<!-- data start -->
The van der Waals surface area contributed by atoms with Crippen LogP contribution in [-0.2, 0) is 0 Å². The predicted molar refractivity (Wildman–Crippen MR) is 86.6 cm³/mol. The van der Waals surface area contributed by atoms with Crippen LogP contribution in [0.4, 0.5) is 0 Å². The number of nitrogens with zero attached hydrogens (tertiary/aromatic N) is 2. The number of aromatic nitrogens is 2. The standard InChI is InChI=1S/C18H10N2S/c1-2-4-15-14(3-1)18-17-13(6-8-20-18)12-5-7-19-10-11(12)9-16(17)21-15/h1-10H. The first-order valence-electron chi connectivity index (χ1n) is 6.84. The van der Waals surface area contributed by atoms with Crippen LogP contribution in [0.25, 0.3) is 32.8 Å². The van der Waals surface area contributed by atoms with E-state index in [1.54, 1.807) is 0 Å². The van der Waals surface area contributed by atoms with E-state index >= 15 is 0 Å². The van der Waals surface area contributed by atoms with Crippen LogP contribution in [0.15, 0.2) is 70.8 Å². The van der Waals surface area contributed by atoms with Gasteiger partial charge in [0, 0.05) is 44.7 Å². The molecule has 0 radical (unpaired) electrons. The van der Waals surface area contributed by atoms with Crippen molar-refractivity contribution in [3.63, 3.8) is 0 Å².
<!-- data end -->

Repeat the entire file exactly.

The van der Waals surface area contributed by atoms with Crippen LogP contribution in [-0.2, 0) is 0 Å². The predicted molar refractivity (Wildman–Crippen MR) is 86.6 cm³/mol. The van der Waals surface area contributed by atoms with Crippen LogP contribution in [0.4, 0.5) is 0 Å². The number of nitrogens with zero attached hydrogens (tertiary/aromatic N) is 2. The number of aromatic nitrogens is 2. The standard InChI is InChI=1S/C18H10N2S/c1-2-4-15-14(3-1)18-17-13(6-8-20-18)12-5-7-19-10-11(12)9-16(17)21-15/h1-10H. The first-order valence-electron chi connectivity index (χ1n) is 6.84. The van der Waals surface area contributed by atoms with Crippen LogP contribution in [0.25, 0.3) is 32.8 Å². The van der Waals surface area contributed by atoms with E-state index in [1.54, 1.807) is 0 Å². The van der Waals surface area contributed by atoms with E-state index >= 15 is 0 Å². The van der Waals surface area contributed by atoms with Crippen LogP contribution in [0.15, 0.2) is 70.8 Å². The van der Waals surface area contributed by atoms with Gasteiger partial charge in [0, 0.05) is 44.7 Å². The molecule has 0 radical (unpaired) electrons. The van der Waals surface area contributed by atoms with Crippen molar-refractivity contribution in [3.63, 3.8) is 0 Å².